CHARLOTTE AMALIE — A Georgia native who admitted in federal court to bringing 33 pounds of marijuana to St. Thomas was given less than two years in prison for that offense.
Keenan Powell-Ryder, 24, of Gainesville, Ga. was sentenced today following his guilty plea for possession of marijuana with intent to distribute, United States Attorney Gretchen C.F. Shappert said.
U.S. District Court Judge Robert Molloy sentenced Powell-Ryder to 21 months incarceration followed by two years of supervised release. Molloy also ordered Powell-Ryder to pay $100 as a special assessment.
According to court documents, on April 19, 2016, Powell-Ryder traveled on a Delta Air Lines flight from Atlanta to St. Thomas with secreted bundles of marijuana in his checked luggage.
After the flight landed at the Cyril E. King Airport, a U.S. Customs and Border Protection (CBP) canine alerted to a bag belonging to Powell-Ryder. Officers opened the bag and discovered approximately 15 kilograms of marijuana wrapped in cellophane plastic.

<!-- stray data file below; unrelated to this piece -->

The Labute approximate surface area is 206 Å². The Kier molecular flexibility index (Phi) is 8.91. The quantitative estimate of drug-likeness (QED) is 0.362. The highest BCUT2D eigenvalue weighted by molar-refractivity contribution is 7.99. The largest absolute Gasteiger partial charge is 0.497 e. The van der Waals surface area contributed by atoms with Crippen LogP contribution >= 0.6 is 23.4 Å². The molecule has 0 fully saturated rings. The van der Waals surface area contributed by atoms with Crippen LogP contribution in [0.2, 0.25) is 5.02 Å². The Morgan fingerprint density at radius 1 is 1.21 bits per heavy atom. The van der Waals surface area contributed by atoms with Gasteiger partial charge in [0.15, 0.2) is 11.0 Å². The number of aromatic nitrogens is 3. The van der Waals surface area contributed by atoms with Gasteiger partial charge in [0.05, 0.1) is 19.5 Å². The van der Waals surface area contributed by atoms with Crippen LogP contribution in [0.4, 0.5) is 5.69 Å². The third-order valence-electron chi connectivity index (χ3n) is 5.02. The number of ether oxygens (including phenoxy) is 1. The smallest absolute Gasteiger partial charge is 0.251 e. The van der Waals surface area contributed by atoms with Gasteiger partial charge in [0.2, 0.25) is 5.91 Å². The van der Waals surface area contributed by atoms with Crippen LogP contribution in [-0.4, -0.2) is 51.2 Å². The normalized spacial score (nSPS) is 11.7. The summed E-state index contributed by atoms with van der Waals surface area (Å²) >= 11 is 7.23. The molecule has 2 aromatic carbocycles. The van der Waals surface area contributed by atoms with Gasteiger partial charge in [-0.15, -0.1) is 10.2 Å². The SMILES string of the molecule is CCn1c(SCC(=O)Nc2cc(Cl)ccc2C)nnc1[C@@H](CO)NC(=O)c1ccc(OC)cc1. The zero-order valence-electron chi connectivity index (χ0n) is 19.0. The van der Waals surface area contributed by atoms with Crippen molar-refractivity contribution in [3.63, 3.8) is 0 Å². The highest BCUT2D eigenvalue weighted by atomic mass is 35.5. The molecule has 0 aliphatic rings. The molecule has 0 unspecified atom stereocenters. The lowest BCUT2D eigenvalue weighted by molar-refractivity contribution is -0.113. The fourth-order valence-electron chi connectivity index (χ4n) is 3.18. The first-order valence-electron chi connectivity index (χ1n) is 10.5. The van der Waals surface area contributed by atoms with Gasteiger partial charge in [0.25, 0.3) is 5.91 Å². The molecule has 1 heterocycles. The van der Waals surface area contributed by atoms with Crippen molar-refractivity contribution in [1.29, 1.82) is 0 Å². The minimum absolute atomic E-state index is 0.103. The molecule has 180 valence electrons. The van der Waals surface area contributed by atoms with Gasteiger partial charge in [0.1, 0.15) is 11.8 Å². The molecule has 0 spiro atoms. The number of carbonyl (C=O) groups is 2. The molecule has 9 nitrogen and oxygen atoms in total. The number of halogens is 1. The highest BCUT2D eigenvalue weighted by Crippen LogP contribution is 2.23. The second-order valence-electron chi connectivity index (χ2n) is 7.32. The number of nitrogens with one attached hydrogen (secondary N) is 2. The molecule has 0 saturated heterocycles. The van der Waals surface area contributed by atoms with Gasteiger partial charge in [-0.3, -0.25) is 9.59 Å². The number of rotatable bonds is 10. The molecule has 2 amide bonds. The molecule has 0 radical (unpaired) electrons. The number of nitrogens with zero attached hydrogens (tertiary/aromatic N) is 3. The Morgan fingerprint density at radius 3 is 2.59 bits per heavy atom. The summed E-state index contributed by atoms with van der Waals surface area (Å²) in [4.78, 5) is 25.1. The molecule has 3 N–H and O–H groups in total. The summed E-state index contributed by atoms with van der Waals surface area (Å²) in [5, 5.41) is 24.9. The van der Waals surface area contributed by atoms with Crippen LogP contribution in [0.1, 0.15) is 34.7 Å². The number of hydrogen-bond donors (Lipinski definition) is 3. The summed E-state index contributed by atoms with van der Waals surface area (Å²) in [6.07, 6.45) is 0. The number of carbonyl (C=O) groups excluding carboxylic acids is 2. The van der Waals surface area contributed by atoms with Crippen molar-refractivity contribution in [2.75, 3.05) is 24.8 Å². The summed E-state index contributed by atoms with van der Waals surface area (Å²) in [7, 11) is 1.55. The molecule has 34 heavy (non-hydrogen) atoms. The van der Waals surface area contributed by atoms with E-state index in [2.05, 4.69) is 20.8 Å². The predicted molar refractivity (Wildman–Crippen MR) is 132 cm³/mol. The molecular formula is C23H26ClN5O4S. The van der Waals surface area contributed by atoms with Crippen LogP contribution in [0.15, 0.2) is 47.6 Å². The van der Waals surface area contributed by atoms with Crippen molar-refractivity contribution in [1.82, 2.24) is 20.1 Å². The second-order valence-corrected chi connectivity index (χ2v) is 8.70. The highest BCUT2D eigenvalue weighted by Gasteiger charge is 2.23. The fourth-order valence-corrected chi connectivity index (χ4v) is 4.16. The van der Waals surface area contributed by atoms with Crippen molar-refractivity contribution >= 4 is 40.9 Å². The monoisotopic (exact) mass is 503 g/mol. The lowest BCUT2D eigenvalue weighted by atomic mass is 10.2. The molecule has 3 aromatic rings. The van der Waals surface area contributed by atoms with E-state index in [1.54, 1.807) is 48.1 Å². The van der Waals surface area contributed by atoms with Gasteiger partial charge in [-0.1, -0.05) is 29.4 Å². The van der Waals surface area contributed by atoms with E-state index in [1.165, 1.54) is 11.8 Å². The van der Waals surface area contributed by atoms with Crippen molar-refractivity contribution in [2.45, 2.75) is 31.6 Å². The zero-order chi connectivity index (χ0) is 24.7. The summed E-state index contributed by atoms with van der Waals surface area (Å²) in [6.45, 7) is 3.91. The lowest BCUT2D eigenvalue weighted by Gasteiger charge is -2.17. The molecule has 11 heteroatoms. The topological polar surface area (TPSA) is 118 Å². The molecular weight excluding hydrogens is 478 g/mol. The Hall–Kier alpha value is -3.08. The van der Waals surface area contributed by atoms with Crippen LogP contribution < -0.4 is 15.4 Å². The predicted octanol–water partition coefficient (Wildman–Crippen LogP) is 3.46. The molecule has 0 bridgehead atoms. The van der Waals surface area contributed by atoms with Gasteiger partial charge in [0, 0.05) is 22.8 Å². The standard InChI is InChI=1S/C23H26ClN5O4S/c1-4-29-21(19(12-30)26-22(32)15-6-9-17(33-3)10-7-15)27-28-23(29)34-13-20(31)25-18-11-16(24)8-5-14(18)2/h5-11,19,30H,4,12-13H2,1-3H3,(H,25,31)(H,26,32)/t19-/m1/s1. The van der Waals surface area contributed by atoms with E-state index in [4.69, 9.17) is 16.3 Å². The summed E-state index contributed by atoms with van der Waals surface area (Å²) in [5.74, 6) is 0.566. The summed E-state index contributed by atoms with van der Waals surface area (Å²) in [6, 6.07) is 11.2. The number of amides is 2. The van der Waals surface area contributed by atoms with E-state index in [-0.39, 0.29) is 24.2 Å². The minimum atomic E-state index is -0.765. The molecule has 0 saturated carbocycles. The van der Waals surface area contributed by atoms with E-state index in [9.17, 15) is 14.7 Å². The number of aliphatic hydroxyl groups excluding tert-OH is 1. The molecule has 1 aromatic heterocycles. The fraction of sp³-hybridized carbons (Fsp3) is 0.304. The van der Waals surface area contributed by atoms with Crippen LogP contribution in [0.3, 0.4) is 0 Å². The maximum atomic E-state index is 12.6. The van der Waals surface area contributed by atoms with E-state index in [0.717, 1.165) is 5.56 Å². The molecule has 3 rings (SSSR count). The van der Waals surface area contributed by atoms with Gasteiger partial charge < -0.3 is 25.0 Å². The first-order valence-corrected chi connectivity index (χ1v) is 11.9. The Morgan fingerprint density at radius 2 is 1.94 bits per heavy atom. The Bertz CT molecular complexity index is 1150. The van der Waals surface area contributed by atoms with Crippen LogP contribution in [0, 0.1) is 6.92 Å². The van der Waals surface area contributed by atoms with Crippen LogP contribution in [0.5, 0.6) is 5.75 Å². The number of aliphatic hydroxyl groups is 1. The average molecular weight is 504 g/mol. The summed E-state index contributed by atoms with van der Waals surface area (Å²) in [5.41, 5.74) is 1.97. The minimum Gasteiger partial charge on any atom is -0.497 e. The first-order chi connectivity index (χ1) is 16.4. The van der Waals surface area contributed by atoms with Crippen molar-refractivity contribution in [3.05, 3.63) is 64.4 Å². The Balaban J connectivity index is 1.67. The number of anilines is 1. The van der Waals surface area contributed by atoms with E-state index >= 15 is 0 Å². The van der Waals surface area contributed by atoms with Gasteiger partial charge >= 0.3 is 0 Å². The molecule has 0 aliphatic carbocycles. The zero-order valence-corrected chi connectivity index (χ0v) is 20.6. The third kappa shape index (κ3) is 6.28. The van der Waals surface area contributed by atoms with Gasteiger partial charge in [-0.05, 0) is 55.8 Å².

CBP officers approached Powell-Ryder and asked him if he had any checked luggage, which he denied.
He was taken to secondary inspection where CBP officers matched luggage containing 14.99 kilograms of marijuana to Powell-Ryder.
Under federal law if convicted of possession with intent to distribute 14.99 kilograms of marijuana, Powell-Ryder could have been sentenced to five years in prison and a $250,000 fine.
Powell-Ryder ultimately admitted in U.S. District Court in Charlotte Amalie on July 5, 2016 to transporting the 33.04 pounds of marijuana to the territory.
The U.S. District Court released Powell-Ryder unsecured pending a November 3, 2016 sentencing hearing.
Powell-Ryder immediately fled the territory and the federal court eventually moved to issue a warrant for his arrest.
After more than three years in freedom from the court, Powell-Ryder was discovered 3,169 miles away from St. Thomas.
The United States Marshals Service located Powell-Ryder in Detroit, Michigan in December of 2019, and returned him to the U.S. Virgin Islands for sentencing.
This case was investigated by U.S. Department of Homeland Security Investigations (HSI).
It was prosecuted by Assistant United States Attorney Everard Potter.